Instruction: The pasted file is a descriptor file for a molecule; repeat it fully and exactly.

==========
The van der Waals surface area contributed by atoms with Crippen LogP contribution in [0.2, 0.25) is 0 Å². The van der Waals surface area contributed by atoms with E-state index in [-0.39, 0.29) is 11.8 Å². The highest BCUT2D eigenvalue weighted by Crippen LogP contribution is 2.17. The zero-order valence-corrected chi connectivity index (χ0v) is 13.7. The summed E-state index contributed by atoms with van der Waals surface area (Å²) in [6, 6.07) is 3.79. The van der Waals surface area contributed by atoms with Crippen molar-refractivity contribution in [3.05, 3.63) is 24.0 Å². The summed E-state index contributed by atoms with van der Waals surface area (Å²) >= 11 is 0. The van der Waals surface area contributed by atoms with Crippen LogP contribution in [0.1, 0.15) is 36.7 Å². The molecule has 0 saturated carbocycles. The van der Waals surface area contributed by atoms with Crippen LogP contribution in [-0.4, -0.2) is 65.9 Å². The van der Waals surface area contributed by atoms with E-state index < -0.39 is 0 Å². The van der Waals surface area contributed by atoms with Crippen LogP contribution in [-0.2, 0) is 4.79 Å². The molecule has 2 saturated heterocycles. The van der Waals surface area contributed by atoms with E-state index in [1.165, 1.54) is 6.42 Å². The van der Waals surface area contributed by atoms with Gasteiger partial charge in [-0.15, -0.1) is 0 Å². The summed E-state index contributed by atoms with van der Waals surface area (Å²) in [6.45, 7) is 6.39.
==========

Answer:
The van der Waals surface area contributed by atoms with Crippen LogP contribution in [0.2, 0.25) is 0 Å². The van der Waals surface area contributed by atoms with E-state index in [-0.39, 0.29) is 11.8 Å². The highest BCUT2D eigenvalue weighted by Crippen LogP contribution is 2.17. The zero-order valence-corrected chi connectivity index (χ0v) is 13.7. The summed E-state index contributed by atoms with van der Waals surface area (Å²) in [6, 6.07) is 3.79. The van der Waals surface area contributed by atoms with Crippen molar-refractivity contribution in [3.05, 3.63) is 24.0 Å². The summed E-state index contributed by atoms with van der Waals surface area (Å²) >= 11 is 0. The van der Waals surface area contributed by atoms with Crippen LogP contribution in [0.1, 0.15) is 36.7 Å². The molecule has 0 saturated carbocycles. The van der Waals surface area contributed by atoms with Crippen LogP contribution in [-0.4, -0.2) is 65.9 Å². The van der Waals surface area contributed by atoms with E-state index < -0.39 is 0 Å². The van der Waals surface area contributed by atoms with Crippen LogP contribution in [-0.2, 0) is 4.79 Å². The molecule has 2 saturated heterocycles. The van der Waals surface area contributed by atoms with E-state index in [1.165, 1.54) is 6.42 Å². The van der Waals surface area contributed by atoms with Gasteiger partial charge in [-0.15, -0.1) is 0 Å². The summed E-state index contributed by atoms with van der Waals surface area (Å²) in [6.45, 7) is 6.39.